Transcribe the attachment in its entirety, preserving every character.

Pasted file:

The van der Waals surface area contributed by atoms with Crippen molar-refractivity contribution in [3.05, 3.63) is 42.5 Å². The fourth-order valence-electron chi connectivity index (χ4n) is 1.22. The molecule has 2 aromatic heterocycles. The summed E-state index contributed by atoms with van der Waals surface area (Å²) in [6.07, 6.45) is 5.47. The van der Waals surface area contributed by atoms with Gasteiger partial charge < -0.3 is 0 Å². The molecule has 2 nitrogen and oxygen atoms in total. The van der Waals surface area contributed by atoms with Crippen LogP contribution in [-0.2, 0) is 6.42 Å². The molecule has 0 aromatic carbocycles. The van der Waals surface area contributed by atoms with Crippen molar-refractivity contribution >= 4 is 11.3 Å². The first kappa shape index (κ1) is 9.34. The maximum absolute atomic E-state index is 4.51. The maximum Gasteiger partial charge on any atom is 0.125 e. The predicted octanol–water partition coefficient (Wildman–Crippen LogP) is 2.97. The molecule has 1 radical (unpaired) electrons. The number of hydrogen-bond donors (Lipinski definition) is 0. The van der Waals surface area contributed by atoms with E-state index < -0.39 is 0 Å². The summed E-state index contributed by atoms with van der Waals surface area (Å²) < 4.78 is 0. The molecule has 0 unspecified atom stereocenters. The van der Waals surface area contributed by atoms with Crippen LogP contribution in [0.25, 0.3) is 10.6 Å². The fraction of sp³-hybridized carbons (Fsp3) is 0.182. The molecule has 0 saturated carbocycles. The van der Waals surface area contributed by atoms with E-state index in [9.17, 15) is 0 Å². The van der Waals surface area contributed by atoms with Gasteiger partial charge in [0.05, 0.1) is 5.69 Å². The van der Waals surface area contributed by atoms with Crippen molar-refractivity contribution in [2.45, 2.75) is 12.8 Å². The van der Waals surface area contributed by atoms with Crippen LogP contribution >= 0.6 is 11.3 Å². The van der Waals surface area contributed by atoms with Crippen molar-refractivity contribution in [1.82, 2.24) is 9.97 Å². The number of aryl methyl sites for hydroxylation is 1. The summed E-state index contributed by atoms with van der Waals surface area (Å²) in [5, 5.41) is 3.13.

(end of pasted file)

The van der Waals surface area contributed by atoms with Crippen molar-refractivity contribution in [3.05, 3.63) is 42.5 Å². The fourth-order valence-electron chi connectivity index (χ4n) is 1.22. The molecule has 2 aromatic heterocycles. The summed E-state index contributed by atoms with van der Waals surface area (Å²) in [6.07, 6.45) is 5.47. The van der Waals surface area contributed by atoms with Gasteiger partial charge < -0.3 is 0 Å². The molecule has 2 nitrogen and oxygen atoms in total. The van der Waals surface area contributed by atoms with Crippen LogP contribution in [-0.2, 0) is 6.42 Å². The molecule has 0 aromatic carbocycles. The van der Waals surface area contributed by atoms with Crippen molar-refractivity contribution >= 4 is 11.3 Å². The first kappa shape index (κ1) is 9.34. The maximum absolute atomic E-state index is 4.51. The maximum Gasteiger partial charge on any atom is 0.125 e. The predicted octanol–water partition coefficient (Wildman–Crippen LogP) is 2.97. The molecule has 1 radical (unpaired) electrons. The number of hydrogen-bond donors (Lipinski definition) is 0. The van der Waals surface area contributed by atoms with E-state index < -0.39 is 0 Å². The summed E-state index contributed by atoms with van der Waals surface area (Å²) < 4.78 is 0. The molecule has 0 unspecified atom stereocenters. The van der Waals surface area contributed by atoms with Crippen LogP contribution in [0.25, 0.3) is 10.6 Å². The fraction of sp³-hybridized carbons (Fsp3) is 0.182. The molecule has 0 saturated carbocycles. The van der Waals surface area contributed by atoms with E-state index in [9.17, 15) is 0 Å². The van der Waals surface area contributed by atoms with Gasteiger partial charge in [0.05, 0.1) is 5.69 Å². The van der Waals surface area contributed by atoms with Crippen molar-refractivity contribution in [2.45, 2.75) is 12.8 Å². The van der Waals surface area contributed by atoms with Crippen LogP contribution >= 0.6 is 11.3 Å². The van der Waals surface area contributed by atoms with Crippen molar-refractivity contribution in [1.82, 2.24) is 9.97 Å². The number of aryl methyl sites for hydroxylation is 1. The summed E-state index contributed by atoms with van der Waals surface area (Å²) in [5, 5.41) is 3.13.